They were particularly interested in how the bacteria changed over time. When gum is first stuck to the pavement, it largely boasts oral bacteria, but over time this is replaced by bacteria from the environment.
But the oral bacteria stuck around for a surprisingly long time, the team says in their paper in Scientific Reports. (How did they know this? Well, they chewed 13 gum samples, stuck them to outdoor pavement, and monitored them over 12 weeks, of course.)
“Our results have implications in fields such as criminology, contagious disease control, waste management and bioremediation,” they write.
3. Punch-preventing beards
A trio of beard-stroking US researchers came up with a pretty odd hypothesis: that humans evolved beards to protect our faces.
“Because facial hair is one of the most sexually dimorphic features of humans and is often perceived as an indicator of masculinity and social dominance, human facial hair has been suggested to play a role in male contest competition,” the research team wrote in their paper, published in the journal Integrative Organismal Biology.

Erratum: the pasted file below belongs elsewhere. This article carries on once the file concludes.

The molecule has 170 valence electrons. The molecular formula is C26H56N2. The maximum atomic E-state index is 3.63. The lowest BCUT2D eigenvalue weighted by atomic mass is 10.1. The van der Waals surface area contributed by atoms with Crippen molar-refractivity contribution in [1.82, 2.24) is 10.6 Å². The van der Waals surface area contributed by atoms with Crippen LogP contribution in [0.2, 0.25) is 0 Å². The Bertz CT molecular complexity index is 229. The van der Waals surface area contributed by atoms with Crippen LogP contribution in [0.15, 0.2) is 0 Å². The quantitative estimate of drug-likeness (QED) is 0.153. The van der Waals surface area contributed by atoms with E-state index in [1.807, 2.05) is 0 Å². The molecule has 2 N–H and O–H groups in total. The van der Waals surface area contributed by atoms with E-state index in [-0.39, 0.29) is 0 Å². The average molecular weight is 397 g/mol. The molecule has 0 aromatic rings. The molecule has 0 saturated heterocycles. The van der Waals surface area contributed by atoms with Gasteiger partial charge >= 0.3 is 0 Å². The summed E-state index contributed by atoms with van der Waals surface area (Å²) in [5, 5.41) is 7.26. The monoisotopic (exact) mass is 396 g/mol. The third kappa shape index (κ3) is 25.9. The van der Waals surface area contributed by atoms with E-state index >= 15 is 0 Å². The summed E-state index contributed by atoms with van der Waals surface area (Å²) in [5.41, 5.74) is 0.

“We hypothesised that beards protect the skin and bones of the face when human males fight by absorbing and dispersing the energy of a blunt impact.”
To test this, they used a model of human bone tissue, covered it in various thicknesses of sheepskin, and dropped 20 samples of varying weights on it from varying heights.
And the result? Hairy skin absorbs more of the force of an impact – lending a little more credence to the theory that beards evolved to prevent injury, cuts or bruises.
Fittingly, this research project was awarded the Ig Nobel Peace Prize.
2. Upside-down rhinos
The Ig Nobels also have a transportation prize, which this year was awarded to an international team of scientists working out how best to move rhinos.
Specifically, they wondered: would it be better to transport rhinos upside down?
This isn’t as random a question as you might think. To protect black rhinos from poaching in South Africa, they often need to be airlifted to another location as the terrain is too rough to drive over. Rhinos don’t usually come quietly, so they need to be tranquilised.
The researchers wanted to know if airlifting the rhinos in different orientations would exacerbate the effects of the tranquilisers – and after studying 12 rhinos using a crane, they found that upside-down rhinos fared better than those transported on their side.